A subfield of a field L is a subset K of L that is a field with respect to the field operations inherited from L. Equivalently, a subfield is a subset that contains 1, and is closed under the operations of addition, subtraction, multiplication, and taking the inverse of a nonzero element of K.
As 1 – 1 = 0, the latter definition implies K and L have the same zero element.
For example, the field of rational numbers is a subfield of the real numbers, which is itself a subfield of the complex numbers. More generally, the field of rational numbers is (or is isomorphic to) a subfield of any field of characteristic 0.
The characteristic of a subfield is the same as the characteristic of the larger field.
If K is a subfield of L, then L is an extension field or simply extension of K, and this pair of fields is a field extension. Such a field extension is denoted L / K (read as "L over K").
If L is an extension of F, which is in turn an extension of K, then F is said to be an intermediate field (or intermediate extension or subextension) of L / K.
The degree of an extension is 1 if and only if the two fields are equal. In this case, the extension is a trivial extension. Extensions of degree 2 and 3 are called quadratic extensions and cubic extensions, respectively. A finite extension is an extension that has a finite degree.
Given two extensions L / K and M / L, the extension M / K is finite if and only if both L / K and M / L are finite. In this case, one has
If a simple extension K(s) / K is not finite, the field K(s) is isomorphic to the field of rational fractions in s over K.
The notation L / K is purely formal and does not imply the formation of a quotient ring or quotient group or any other kind of division. Instead the slash expresses the word "over". In some literature the notation L:K is used.
It is often desirable to talk about field extensions in situations where the small field is not actually contained in the larger one, but is naturally embedded. For this purpose, one abstractly defines a field extension as an injective ring homomorphism between two fields. Every non-zero ring homomorphism between fields is injective because fields do not possess nontrivial proper ideals, so field extensions are precisely the morphisms in the category of fields.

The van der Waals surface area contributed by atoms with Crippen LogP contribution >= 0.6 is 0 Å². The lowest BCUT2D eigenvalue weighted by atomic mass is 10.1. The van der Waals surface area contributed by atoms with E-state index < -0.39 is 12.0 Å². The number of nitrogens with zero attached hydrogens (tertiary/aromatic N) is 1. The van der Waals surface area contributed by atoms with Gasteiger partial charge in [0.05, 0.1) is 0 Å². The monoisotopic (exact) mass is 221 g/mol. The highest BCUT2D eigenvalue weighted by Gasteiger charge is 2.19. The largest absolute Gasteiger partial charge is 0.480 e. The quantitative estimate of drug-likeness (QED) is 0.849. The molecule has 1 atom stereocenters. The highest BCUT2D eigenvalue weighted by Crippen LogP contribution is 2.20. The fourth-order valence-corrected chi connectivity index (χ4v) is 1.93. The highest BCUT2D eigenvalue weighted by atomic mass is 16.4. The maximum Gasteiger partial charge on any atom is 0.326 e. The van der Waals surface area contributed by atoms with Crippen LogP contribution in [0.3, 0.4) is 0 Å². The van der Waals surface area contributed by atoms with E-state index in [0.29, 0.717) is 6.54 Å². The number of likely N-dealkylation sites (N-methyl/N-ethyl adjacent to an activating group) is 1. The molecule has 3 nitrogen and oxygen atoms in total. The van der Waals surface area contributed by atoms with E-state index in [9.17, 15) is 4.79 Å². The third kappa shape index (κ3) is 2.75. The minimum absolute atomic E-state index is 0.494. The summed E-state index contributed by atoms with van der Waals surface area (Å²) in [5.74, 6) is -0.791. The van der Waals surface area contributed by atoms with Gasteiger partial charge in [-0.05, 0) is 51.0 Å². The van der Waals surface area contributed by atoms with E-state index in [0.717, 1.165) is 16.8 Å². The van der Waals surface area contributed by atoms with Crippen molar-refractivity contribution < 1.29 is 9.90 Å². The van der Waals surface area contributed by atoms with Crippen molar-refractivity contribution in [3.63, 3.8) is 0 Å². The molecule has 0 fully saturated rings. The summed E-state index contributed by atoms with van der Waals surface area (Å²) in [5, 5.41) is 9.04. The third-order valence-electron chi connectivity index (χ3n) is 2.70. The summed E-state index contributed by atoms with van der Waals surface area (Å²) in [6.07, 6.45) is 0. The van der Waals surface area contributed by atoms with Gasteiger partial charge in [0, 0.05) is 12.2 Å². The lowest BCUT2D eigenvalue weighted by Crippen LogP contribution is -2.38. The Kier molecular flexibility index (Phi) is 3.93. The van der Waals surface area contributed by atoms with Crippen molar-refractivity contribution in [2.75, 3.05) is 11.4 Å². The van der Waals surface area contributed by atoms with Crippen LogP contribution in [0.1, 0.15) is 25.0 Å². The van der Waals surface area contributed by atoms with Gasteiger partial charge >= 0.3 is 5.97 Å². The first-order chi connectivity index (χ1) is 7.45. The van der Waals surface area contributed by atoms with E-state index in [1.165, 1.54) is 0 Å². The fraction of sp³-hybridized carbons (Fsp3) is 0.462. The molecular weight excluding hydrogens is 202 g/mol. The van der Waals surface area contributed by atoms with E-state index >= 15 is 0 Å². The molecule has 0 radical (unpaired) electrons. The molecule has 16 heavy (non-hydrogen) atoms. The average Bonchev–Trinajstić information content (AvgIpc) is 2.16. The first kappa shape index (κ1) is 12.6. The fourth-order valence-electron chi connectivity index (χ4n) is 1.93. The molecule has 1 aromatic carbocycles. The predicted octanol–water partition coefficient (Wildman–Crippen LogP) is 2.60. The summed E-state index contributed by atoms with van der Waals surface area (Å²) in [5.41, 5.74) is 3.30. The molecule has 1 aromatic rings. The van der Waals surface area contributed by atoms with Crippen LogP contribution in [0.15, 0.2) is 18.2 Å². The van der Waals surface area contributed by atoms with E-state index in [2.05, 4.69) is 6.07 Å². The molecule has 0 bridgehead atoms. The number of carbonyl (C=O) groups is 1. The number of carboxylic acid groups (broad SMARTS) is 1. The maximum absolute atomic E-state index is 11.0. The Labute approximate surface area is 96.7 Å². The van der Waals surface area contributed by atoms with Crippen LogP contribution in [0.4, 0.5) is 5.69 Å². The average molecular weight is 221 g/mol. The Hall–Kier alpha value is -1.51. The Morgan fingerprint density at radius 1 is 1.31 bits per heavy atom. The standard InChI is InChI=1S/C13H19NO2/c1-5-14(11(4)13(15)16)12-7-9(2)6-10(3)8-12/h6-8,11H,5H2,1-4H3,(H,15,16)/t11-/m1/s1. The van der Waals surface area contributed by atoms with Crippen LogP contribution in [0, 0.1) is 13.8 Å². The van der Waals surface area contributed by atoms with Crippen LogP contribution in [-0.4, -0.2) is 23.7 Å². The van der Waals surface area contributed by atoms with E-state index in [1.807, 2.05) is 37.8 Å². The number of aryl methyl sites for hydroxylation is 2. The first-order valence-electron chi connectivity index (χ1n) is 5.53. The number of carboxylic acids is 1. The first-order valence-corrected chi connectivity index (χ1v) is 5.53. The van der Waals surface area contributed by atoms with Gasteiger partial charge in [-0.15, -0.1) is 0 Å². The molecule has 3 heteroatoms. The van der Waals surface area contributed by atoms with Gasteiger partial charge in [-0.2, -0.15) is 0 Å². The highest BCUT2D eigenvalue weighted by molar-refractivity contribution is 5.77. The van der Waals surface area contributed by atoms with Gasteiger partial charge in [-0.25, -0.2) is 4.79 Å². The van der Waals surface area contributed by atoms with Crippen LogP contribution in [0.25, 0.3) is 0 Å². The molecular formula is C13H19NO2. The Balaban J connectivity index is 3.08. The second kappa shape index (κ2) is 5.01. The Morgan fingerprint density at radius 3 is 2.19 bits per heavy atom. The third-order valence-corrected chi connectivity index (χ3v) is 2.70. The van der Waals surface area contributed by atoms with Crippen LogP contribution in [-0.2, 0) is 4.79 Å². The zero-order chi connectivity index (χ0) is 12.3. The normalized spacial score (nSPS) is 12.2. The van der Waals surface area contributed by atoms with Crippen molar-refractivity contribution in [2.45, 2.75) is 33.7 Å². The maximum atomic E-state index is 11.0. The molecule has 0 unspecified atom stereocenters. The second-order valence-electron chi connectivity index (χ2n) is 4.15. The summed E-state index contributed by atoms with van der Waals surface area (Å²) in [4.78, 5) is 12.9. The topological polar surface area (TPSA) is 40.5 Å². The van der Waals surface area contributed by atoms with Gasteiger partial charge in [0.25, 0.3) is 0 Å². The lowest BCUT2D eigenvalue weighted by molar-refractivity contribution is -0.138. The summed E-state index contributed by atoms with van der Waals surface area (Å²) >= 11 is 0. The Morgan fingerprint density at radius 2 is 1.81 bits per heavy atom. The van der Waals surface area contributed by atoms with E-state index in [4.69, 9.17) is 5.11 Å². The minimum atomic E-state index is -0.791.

Henceforth, we will suppress the injective homomorphism and assume that we are dealing with actual subfields.
By iterating the above construction, one can construct a splitting field of any polynomial from K[X]. This is an extension field L of K in which the given polynomial splits into a product of linear factors.
Given a field K, we can consider the field K(X) of all rational functions in the variable X with coefficients in K; the elements of K(X) are fractions of two polynomials over K, and indeed K(X) is the field of fractions of the polynomial ring K[X]. This field of rational functions is an extension field of K. This extension is infinite.
The set of the elements of L that are algebraic over K form a subextension, which is called the algebraic closure of K in L. This results from the preceding characterization: if s and t are algebraic, the extensions K(s) /K and K(s)(t) /K(s) are finite. Thus K(s, t) /K is also finite, as well as the sub extensions K(s ± t) /K, K(st) /K and K(1/s) /K (if s ≠ 0). It follows that s ± t, st and 1/s are all algebraic.
A simple extension is algebraic if and only if it is finite. This implies that an extension is algebraic if and only if it is the union of its finite subextensions, and that every finite extension is algebraic.